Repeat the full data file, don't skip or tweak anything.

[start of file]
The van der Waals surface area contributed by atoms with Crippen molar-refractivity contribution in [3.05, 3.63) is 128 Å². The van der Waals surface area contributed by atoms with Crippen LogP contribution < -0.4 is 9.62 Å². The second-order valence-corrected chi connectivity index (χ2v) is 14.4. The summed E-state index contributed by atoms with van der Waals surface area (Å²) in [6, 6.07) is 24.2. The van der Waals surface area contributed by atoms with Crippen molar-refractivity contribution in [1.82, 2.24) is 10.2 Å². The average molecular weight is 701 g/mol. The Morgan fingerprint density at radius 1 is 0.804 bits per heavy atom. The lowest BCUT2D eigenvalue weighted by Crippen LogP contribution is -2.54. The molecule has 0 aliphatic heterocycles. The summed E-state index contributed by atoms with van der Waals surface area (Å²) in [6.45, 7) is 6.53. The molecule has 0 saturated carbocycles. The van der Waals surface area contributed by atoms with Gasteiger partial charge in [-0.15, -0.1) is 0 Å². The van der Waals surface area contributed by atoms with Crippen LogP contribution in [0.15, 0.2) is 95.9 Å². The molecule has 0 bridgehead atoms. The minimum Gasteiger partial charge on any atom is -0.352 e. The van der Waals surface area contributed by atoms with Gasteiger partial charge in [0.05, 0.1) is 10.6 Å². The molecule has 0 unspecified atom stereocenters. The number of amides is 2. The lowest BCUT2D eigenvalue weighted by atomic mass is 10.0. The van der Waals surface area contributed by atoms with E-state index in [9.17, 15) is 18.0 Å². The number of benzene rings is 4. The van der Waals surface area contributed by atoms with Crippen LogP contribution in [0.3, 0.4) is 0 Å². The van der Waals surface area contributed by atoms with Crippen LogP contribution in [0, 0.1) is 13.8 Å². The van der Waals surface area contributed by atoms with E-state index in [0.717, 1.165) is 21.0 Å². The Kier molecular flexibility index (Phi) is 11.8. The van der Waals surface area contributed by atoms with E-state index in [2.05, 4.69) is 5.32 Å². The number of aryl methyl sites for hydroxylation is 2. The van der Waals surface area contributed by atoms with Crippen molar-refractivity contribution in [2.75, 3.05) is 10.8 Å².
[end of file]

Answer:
The van der Waals surface area contributed by atoms with Crippen molar-refractivity contribution in [3.05, 3.63) is 128 Å². The van der Waals surface area contributed by atoms with Crippen LogP contribution < -0.4 is 9.62 Å². The second-order valence-corrected chi connectivity index (χ2v) is 14.4. The summed E-state index contributed by atoms with van der Waals surface area (Å²) in [6, 6.07) is 24.2. The van der Waals surface area contributed by atoms with Crippen molar-refractivity contribution in [1.82, 2.24) is 10.2 Å². The average molecular weight is 701 g/mol. The Morgan fingerprint density at radius 1 is 0.804 bits per heavy atom. The lowest BCUT2D eigenvalue weighted by Crippen LogP contribution is -2.54. The molecule has 0 aliphatic heterocycles. The summed E-state index contributed by atoms with van der Waals surface area (Å²) in [6.45, 7) is 6.53. The molecule has 0 saturated carbocycles. The van der Waals surface area contributed by atoms with Gasteiger partial charge in [-0.15, -0.1) is 0 Å². The van der Waals surface area contributed by atoms with Crippen LogP contribution in [0.15, 0.2) is 95.9 Å². The molecule has 0 bridgehead atoms. The minimum Gasteiger partial charge on any atom is -0.352 e. The van der Waals surface area contributed by atoms with Gasteiger partial charge in [0.05, 0.1) is 10.6 Å². The molecule has 0 unspecified atom stereocenters. The number of amides is 2. The lowest BCUT2D eigenvalue weighted by atomic mass is 10.0. The van der Waals surface area contributed by atoms with E-state index in [9.17, 15) is 18.0 Å². The number of benzene rings is 4. The van der Waals surface area contributed by atoms with Crippen LogP contribution in [0.3, 0.4) is 0 Å². The van der Waals surface area contributed by atoms with Crippen LogP contribution in [0, 0.1) is 13.8 Å². The van der Waals surface area contributed by atoms with E-state index in [0.717, 1.165) is 21.0 Å². The Kier molecular flexibility index (Phi) is 11.8. The van der Waals surface area contributed by atoms with E-state index in [2.05, 4.69) is 5.32 Å². The number of aryl methyl sites for hydroxylation is 2. The van der Waals surface area contributed by atoms with Crippen molar-refractivity contribution in [2.75, 3.05) is 10.8 Å².